Here is my advice that you didn't ask for :P Decide on what is important to you. Be really honest about what you want to achieve, not just now but in the next 5 years, 10 years. The life you want, and the life you can realistically and happily achieve. Then make decisions according to that. In 5 years you're not going to care about that bridle you bought, and probably not even those shows you didn't go to. Or you might. Good luck :P
    EvilHorseOfDoom likes this.
         
        12-19-2012, 07:45 AM
      #7
    Green Broke
    IMO I think your priorities are skewed. You won't get by forever without rent or board. I think your focus should be on getting a better job situation rather than on your ribbon collection. You've got to get back in school. It will not get easier to get jobs with limited education as you age.

    I worked a job that I was pretty close to loving for very little pay and now I'm in a job I hate for much better pay. Guess where I'm sticking? With the job I'm in now, I can afford my own truck and trailer. I can afford to go to clinics and take lessons all over. I can afford to save up and make a big purchase or put it on a credit card and pay it off. With the horse job I couldn't afford any of those things. I was with my horse all day and I cherished that but it was hard to not be able to do anything or buy anything. I will be done with my degree in May and out of all the classes I had to take, only six required me to be in person and two of those I opted to take the classroom version over the online version. Once I'm done I can job hunt again and I will be making at least $20k more than where I am now - and where I am now was TRIPLE the horse job.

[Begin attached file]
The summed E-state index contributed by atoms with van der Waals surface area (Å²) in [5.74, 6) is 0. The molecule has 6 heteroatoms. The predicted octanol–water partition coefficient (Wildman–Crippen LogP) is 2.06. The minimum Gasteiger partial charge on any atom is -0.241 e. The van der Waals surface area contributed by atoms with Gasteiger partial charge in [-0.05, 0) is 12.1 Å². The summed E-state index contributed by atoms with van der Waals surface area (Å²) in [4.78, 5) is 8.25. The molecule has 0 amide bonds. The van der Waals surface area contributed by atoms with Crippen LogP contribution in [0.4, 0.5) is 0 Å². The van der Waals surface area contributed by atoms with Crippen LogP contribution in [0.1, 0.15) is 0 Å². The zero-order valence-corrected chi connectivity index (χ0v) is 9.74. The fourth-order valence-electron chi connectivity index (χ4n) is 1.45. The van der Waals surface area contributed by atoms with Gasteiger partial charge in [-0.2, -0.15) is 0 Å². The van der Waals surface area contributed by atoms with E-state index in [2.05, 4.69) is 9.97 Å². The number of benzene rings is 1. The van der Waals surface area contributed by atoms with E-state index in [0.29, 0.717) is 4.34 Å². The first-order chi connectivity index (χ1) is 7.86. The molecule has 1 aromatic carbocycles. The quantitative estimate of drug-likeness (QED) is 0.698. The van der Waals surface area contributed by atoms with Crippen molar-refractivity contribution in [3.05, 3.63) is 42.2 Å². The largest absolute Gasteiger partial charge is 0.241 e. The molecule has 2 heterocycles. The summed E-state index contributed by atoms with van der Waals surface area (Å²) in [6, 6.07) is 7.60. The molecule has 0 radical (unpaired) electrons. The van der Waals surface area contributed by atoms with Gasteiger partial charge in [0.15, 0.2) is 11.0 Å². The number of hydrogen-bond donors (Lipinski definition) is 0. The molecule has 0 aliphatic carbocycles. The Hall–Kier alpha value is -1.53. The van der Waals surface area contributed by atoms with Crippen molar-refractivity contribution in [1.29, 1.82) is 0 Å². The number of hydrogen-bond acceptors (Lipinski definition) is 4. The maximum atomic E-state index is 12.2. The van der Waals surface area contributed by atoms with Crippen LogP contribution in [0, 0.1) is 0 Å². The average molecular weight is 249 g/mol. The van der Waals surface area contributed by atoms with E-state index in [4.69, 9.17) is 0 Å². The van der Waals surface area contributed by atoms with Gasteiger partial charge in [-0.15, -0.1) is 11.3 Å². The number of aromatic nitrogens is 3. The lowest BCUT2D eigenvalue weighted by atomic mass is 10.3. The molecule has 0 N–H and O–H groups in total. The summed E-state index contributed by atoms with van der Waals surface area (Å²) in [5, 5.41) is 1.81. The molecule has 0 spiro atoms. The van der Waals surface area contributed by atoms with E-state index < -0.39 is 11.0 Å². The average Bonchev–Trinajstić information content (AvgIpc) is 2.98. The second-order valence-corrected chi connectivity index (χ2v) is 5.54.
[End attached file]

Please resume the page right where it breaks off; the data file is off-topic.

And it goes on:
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    amp23 and EvilHorseOfDoom like this.
         
        12-19-2012, 08:02 AM
      #8
    Yearling
    Flame me for this, but your parents take you to your current job, and your worried about having more money for shows? I guess I just don't understand. There comes a point where you become an adult and you have to make new priorities.
    Posted via Mobile Device
    themacpack and Mooned69 like this.
         
        12-19-2012, 08:05 AM
      #9
    Foal
    Im not trying to be rude or forward but I think you should stop showing for a little bit and get back in to school. Once you have a better job you can show all you want.
    Im in college I have a goal. I work,go to a community college, and have horses. You can do it to it just takes time.
         
        12-19-2012, 09:12 AM
      #10
    Trained
    I'm just lucky I don't have to pay rent I think. If I did I'd be utterly screwed. I couldn't possibly afford rent on my incoming funds let alone food, bills, etc. And I can totally forget having horses at all if I move out at this point in time.

    It's not like I'm on the bones of my butt, I can afford the essentials for my lot, it's just kind of frustrating not REALLY being able to afford to progress my dressage. I know what it's meant to feel like, having ridden an FEI schoolmaster, but I haven't got a clue how to GET it to feel like that, particularly with a long backed weak loined straight-hocked maybe 1st-level horse. I'm so jealous of my mother right now because the horse she's just taken on feels SO much more correct than Monty... and is a 9yo OTTB that is petrified of everything and doesn't have a clue about flexion! Ben has so much potential just sitting there and waiting to be used... although Mum's really a better person to help him find his niche than I am. She has a lot more experience with the nervy ones.